At the Cabinet's weekly meeting Thursday, Premier Su Tseng-chang received a Ministry of Science and Technology (MOST) briefing on Taiwan's important role in the field of black hole research. He thanked the scientists and engineers who garnered international recognition for Taiwan for contributions to the advancement of astronomy. The premier described their impressive efforts as "science diplomacy," while invoking the famous moon speech delivered by former U.S. President John F. Kennedy.
Premier Su also directed MOST and the Ministry of Education to encourage and inspire young students in the exploration of nature and the pursuit of their dreams. Cultivating a new generation of scientific and technological researchers will boost Taiwan's research capabilities, he said.
MOST and Academia Sinica participated in a large international project on black hole research that saw collaboration from 20 countries including the United States and Japan. After assembling the largest telescope array on Earth, the team succeeded in capturing history's first ever image of a black hole and published the results on April 10, 2019.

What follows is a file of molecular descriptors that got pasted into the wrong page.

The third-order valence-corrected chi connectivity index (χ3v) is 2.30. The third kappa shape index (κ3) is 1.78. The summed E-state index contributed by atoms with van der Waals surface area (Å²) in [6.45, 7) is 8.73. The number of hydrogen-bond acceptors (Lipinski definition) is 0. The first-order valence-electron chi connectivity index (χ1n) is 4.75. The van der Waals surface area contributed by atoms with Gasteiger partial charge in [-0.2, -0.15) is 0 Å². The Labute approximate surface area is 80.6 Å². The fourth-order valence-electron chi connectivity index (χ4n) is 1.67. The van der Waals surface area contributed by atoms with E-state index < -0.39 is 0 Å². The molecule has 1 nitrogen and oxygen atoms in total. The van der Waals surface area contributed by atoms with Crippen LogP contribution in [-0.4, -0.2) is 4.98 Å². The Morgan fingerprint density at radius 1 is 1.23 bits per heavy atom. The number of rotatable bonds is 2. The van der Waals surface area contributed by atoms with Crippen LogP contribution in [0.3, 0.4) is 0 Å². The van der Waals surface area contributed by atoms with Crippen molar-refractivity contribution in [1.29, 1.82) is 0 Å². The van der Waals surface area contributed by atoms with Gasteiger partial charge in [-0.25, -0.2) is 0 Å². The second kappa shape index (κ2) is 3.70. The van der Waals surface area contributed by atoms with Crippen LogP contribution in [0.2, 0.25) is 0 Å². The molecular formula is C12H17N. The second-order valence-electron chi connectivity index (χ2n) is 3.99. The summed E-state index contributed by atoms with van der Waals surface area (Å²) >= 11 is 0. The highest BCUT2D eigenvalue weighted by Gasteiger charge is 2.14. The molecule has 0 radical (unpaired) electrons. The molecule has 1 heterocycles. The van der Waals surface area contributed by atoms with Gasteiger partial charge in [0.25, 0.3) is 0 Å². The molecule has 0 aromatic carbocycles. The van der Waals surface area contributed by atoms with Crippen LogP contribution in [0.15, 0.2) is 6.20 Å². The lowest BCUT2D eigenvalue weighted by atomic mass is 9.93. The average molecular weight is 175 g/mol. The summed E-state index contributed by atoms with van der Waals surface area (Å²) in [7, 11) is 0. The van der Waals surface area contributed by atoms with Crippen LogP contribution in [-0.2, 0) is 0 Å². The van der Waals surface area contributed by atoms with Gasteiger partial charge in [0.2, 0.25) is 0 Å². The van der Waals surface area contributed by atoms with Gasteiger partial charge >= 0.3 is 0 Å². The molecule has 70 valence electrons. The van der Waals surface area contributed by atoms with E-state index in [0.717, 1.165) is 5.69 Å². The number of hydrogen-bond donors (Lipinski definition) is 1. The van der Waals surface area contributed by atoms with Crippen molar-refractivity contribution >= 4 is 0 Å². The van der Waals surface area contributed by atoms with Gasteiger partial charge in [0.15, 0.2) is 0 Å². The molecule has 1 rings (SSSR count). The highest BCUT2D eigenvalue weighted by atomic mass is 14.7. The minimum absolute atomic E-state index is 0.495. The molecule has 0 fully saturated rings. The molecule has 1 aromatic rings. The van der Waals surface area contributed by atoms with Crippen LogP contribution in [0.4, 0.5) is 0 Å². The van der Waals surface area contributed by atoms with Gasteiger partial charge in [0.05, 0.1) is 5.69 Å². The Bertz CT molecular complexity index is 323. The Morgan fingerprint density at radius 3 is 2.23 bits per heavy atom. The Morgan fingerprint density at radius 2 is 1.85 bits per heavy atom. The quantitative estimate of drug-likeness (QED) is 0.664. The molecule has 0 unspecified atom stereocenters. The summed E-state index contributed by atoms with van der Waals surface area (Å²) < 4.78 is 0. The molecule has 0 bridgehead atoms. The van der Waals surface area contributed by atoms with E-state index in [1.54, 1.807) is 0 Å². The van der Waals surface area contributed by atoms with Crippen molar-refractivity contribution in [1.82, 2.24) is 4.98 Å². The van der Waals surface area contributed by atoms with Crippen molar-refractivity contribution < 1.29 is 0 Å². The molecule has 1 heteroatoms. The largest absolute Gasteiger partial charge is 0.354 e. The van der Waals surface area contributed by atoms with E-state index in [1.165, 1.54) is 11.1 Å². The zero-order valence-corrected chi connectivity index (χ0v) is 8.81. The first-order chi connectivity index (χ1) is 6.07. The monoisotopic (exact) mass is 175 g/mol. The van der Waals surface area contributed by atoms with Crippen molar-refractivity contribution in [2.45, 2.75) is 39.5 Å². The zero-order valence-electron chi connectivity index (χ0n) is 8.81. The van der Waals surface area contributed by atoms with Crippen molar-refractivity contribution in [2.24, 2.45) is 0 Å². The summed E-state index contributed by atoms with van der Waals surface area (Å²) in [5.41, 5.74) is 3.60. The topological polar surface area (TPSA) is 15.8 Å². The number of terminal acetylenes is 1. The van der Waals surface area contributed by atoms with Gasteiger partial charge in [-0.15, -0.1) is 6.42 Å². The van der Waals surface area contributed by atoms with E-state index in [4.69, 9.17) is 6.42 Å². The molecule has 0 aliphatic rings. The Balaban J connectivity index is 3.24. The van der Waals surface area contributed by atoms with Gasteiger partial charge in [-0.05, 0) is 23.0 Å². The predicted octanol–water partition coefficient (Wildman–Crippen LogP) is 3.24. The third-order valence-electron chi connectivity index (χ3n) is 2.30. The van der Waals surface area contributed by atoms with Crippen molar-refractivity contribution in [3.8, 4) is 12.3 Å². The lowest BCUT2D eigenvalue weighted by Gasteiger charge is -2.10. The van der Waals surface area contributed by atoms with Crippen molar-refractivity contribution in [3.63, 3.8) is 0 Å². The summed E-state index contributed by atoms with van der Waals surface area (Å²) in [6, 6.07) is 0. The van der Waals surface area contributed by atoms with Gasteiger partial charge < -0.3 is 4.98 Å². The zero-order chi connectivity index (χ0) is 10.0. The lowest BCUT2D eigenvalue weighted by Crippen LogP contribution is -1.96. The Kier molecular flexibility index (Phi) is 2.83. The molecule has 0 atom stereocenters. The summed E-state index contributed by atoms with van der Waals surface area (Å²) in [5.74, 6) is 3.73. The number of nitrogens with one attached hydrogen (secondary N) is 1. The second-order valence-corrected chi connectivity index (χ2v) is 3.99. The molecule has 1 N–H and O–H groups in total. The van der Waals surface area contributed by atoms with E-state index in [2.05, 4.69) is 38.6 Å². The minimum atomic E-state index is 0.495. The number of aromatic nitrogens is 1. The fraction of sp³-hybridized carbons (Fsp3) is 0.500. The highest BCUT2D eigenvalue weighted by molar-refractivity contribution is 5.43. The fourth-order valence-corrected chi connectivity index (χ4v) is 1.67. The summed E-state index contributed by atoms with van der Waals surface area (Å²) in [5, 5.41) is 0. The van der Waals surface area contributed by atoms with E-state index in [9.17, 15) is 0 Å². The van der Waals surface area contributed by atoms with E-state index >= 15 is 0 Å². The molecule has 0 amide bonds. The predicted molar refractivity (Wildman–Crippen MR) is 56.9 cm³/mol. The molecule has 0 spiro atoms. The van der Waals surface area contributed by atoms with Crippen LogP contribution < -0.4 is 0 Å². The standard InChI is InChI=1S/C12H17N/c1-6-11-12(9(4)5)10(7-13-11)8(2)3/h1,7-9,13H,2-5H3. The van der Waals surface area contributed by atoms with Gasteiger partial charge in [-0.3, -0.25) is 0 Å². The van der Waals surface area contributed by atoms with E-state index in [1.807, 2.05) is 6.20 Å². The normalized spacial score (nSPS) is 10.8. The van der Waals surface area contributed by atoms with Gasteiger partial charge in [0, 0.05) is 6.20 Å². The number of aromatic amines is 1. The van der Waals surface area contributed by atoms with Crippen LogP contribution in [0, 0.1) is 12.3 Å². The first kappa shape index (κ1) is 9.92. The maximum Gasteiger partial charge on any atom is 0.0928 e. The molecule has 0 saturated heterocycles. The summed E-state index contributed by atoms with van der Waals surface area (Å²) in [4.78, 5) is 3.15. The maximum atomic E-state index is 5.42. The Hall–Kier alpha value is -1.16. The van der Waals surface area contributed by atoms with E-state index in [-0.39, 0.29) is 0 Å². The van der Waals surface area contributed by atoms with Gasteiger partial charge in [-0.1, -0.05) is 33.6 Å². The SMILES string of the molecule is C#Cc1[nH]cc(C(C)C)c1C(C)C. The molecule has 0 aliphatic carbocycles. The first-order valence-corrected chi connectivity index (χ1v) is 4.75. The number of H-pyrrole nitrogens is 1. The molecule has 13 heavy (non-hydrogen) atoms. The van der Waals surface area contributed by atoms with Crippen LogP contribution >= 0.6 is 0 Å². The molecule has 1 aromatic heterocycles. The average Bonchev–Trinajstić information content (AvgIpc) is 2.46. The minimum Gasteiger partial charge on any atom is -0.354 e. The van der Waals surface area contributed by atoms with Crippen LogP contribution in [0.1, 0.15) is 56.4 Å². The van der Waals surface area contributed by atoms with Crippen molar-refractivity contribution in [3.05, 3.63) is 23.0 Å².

In addition to the role played by Taiwan researchers in this groundbreaking science, Taiwan designed and built receiver cartridges used in the telescope array. Taiwan is also project leader for the first submillimeter telescope to operate within the Arctic Circle.
Recalling President Kennedy's justification for grand science and exploration in the famous "We Choose to Go to the Moon" speech delivered at Houston's Rice University in 1962, Premier Su said that at the time many asked why go to the moon, and why choose this goal. Kennedy answered them by asking why climb the highest mountain or risk crossing the oceans. The former president said that the U.S. would go to the moon not because it was easy, but because it was hard, and not on a whim, but because it met the needs of the nation. Only because the U.S. had the vision and devoted the nation's resources was Neil Armstrong finally able to set foot on the surface of the moon in 1969, said the premier.